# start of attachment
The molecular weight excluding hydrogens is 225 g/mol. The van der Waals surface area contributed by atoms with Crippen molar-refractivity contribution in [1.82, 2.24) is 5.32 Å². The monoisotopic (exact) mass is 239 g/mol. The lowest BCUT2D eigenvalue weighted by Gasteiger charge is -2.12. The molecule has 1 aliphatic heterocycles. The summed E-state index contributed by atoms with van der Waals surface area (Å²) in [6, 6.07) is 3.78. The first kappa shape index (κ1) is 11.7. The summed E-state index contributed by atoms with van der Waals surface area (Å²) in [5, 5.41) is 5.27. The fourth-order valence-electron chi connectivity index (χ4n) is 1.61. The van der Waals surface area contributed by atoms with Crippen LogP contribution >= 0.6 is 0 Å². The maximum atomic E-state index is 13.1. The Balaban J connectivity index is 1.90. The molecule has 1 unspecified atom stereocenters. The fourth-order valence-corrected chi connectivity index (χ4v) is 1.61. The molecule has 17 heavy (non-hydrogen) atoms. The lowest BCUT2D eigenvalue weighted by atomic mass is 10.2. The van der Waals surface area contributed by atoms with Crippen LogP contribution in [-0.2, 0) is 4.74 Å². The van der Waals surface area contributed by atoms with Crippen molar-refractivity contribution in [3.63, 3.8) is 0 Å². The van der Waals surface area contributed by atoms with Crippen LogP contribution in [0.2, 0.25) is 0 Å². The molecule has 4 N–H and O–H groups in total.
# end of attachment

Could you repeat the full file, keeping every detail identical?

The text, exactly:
The molecular weight excluding hydrogens is 225 g/mol. The van der Waals surface area contributed by atoms with Crippen molar-refractivity contribution in [1.82, 2.24) is 5.32 Å². The monoisotopic (exact) mass is 239 g/mol. The lowest BCUT2D eigenvalue weighted by Gasteiger charge is -2.12. The molecule has 1 aliphatic heterocycles. The summed E-state index contributed by atoms with van der Waals surface area (Å²) in [6, 6.07) is 3.78. The first kappa shape index (κ1) is 11.7. The summed E-state index contributed by atoms with van der Waals surface area (Å²) in [5, 5.41) is 5.27. The fourth-order valence-electron chi connectivity index (χ4n) is 1.61. The van der Waals surface area contributed by atoms with Crippen LogP contribution >= 0.6 is 0 Å². The maximum atomic E-state index is 13.1. The Balaban J connectivity index is 1.90. The molecule has 1 unspecified atom stereocenters. The fourth-order valence-corrected chi connectivity index (χ4v) is 1.61. The molecule has 17 heavy (non-hydrogen) atoms. The lowest BCUT2D eigenvalue weighted by atomic mass is 10.2. The van der Waals surface area contributed by atoms with Crippen LogP contribution in [-0.2, 0) is 4.74 Å². The van der Waals surface area contributed by atoms with Crippen molar-refractivity contribution in [3.63, 3.8) is 0 Å². The van der Waals surface area contributed by atoms with Crippen LogP contribution in [0.2, 0.25) is 0 Å². The molecule has 4 N–H and O–H groups in total.